A federal investigation has been launched into policing practices in the city of Minneapolis, a day after one of its former officers was convicted of the murder of George Floyd.
The justice department will look at whether there has been a pattern "of unconstitutional or unlawful policing", Attorney General Merrick Garland said.
It follows national outrage over the killing of Mr Floyd by Derek Chauvin.
The former officer was convicted of all charges on Tuesday.
Chauvin was filmed kneeling on Mr Floyd's neck for more than nine minutes during an arrest in May 2020. Mr Floyd, an unarmed African American, was pronounced dead an hour later.
The footage sparked protests across the country, and calls for police reformation.
Tuesday's verdict has been welcomed in a country where police are rarely been convicted - if they are charged at all - for deaths which occur in custody.
But Mr Garland told reporters Tuesday's he knew the verdict would not "address potentially systemic policing issues in Minneapolis".
What will the investigation look at?
The attorney general said the investigation would "include a comprehensive review of the Minneapolis Police Department's policies, training, supervision and use of force investigations".
It will also examine "whether its treatment of those with behavioural health disabilities is unlawful", while looking at the "effectiveness of current systems of accountability and whether other mechanisms are needed to ensure constitutional and lawful policing".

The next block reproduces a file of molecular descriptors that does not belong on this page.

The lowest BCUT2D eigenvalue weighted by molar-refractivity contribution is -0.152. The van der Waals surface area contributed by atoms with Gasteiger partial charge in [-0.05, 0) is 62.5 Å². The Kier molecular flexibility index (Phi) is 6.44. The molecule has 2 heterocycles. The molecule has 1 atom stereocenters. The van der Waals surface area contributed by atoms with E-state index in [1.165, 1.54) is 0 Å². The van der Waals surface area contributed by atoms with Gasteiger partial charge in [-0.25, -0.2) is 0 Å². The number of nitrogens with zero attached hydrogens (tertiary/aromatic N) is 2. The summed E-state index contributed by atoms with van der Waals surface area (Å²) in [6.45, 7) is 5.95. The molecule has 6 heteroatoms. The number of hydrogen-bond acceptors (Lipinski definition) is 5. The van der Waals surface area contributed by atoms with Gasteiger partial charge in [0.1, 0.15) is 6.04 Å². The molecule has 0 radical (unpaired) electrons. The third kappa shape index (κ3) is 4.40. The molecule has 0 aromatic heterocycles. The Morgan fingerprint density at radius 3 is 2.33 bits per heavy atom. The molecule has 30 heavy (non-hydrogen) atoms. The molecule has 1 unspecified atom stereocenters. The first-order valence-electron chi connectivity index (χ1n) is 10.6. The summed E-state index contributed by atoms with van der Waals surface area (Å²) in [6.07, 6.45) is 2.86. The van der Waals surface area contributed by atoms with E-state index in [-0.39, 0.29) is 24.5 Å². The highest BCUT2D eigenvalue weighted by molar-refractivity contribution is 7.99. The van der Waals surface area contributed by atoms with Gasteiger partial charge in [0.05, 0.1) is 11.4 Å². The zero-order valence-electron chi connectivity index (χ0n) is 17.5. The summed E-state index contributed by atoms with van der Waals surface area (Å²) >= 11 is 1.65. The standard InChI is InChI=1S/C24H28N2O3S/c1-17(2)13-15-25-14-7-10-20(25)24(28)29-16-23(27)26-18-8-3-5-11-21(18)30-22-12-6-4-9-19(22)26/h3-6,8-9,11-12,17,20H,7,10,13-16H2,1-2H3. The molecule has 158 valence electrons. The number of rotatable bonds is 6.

Mr Garland said both the community and law enforcement would have to take part if the investigation were to be a success, and he had already started reaching out to both.
If unlawful patterns or practices were found, he promised to issue a public report and bring a civil lawsuit.
What happened to George Floyd?
The 46-year-old bought a pack of cigarettes at a convenience store in May 2020. A shop assistant believed he had used a counterfeit note and called the police after Mr Floyd refused to give the cigarettes back.
When police arrived, they ordered Mr Floyd out of his parked car and handcuffed him. A struggle ensued when officers tried to put a screaming Mr Floyd in their squad car. They wrestled him to the ground and pinned him under their weight.
Chauvin pressed his knee into the back of Mr Floyd's neck for more than nine minutes.
As he was being restrained, Mr Floyd said more than 20 times that he could not breathe, pleading for his mother and begging "please, please, please".
When the ambulance arrived, Mr Floyd was motionless. He was pronounced dead about an hour later.
How did people react?
A video of the incident prompted outrage around the world, setting off days of demonstrations which spread across the entire US, with reformation of police departments at the heart of protesters' demands.
However, former President Donald Trump largely sided police - although he did sign an executive order asking police departments to improve officers' training and create a database to track misconduct.
His successor Joe Biden has struck a different tone, welcoming the conviction of Chauvin on Tuesday, saying it "can be a giant step forward in the march toward justice in America".